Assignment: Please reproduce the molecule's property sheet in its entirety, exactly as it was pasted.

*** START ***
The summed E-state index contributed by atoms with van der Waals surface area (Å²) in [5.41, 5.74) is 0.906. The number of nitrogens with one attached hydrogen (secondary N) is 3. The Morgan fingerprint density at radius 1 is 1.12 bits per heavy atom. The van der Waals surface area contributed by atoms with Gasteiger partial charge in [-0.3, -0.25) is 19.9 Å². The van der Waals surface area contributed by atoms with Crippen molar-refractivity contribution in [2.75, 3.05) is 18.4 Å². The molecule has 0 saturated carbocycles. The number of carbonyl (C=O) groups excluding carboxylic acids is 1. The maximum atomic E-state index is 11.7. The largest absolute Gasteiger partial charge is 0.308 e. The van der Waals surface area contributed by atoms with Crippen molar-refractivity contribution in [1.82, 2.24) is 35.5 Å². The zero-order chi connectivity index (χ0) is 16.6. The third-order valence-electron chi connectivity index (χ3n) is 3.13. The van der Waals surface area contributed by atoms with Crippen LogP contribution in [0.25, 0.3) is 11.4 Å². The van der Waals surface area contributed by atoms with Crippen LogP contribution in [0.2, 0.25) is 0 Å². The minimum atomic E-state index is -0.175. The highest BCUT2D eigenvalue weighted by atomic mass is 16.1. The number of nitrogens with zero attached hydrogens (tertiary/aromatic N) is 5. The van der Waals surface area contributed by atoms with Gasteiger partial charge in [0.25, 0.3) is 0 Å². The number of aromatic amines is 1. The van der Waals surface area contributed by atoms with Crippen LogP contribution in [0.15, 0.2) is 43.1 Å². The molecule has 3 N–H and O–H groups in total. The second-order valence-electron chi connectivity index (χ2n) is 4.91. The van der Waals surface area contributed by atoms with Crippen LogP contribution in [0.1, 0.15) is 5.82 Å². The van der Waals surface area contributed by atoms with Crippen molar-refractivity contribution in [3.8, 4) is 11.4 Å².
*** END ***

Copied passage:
The summed E-state index contributed by atoms with van der Waals surface area (Å²) in [5.41, 5.74) is 0.906. The number of nitrogens with one attached hydrogen (secondary N) is 3. The Morgan fingerprint density at radius 1 is 1.12 bits per heavy atom. The van der Waals surface area contributed by atoms with Gasteiger partial charge in [-0.3, -0.25) is 19.9 Å². The van der Waals surface area contributed by atoms with Crippen molar-refractivity contribution in [2.75, 3.05) is 18.4 Å². The molecule has 0 saturated carbocycles. The number of carbonyl (C=O) groups excluding carboxylic acids is 1. The maximum atomic E-state index is 11.7. The largest absolute Gasteiger partial charge is 0.308 e. The van der Waals surface area contributed by atoms with Crippen molar-refractivity contribution in [1.82, 2.24) is 35.5 Å². The zero-order chi connectivity index (χ0) is 16.6. The third-order valence-electron chi connectivity index (χ3n) is 3.13. The van der Waals surface area contributed by atoms with Crippen LogP contribution in [0.25, 0.3) is 11.4 Å². The van der Waals surface area contributed by atoms with Crippen LogP contribution in [0.2, 0.25) is 0 Å². The minimum atomic E-state index is -0.175. The highest BCUT2D eigenvalue weighted by atomic mass is 16.1. The number of nitrogens with zero attached hydrogens (tertiary/aromatic N) is 5. The van der Waals surface area contributed by atoms with Gasteiger partial charge in [0.25, 0.3) is 0 Å². The number of aromatic amines is 1. The van der Waals surface area contributed by atoms with Crippen LogP contribution in [0.15, 0.2) is 43.1 Å². The molecule has 3 N–H and O–H groups in total. The second-order valence-electron chi connectivity index (χ2n) is 4.91. The van der Waals surface area contributed by atoms with Crippen LogP contribution in [0.1, 0.15) is 5.82 Å². The van der Waals surface area contributed by atoms with Crippen molar-refractivity contribution in [3.8, 4) is 11.4 Å².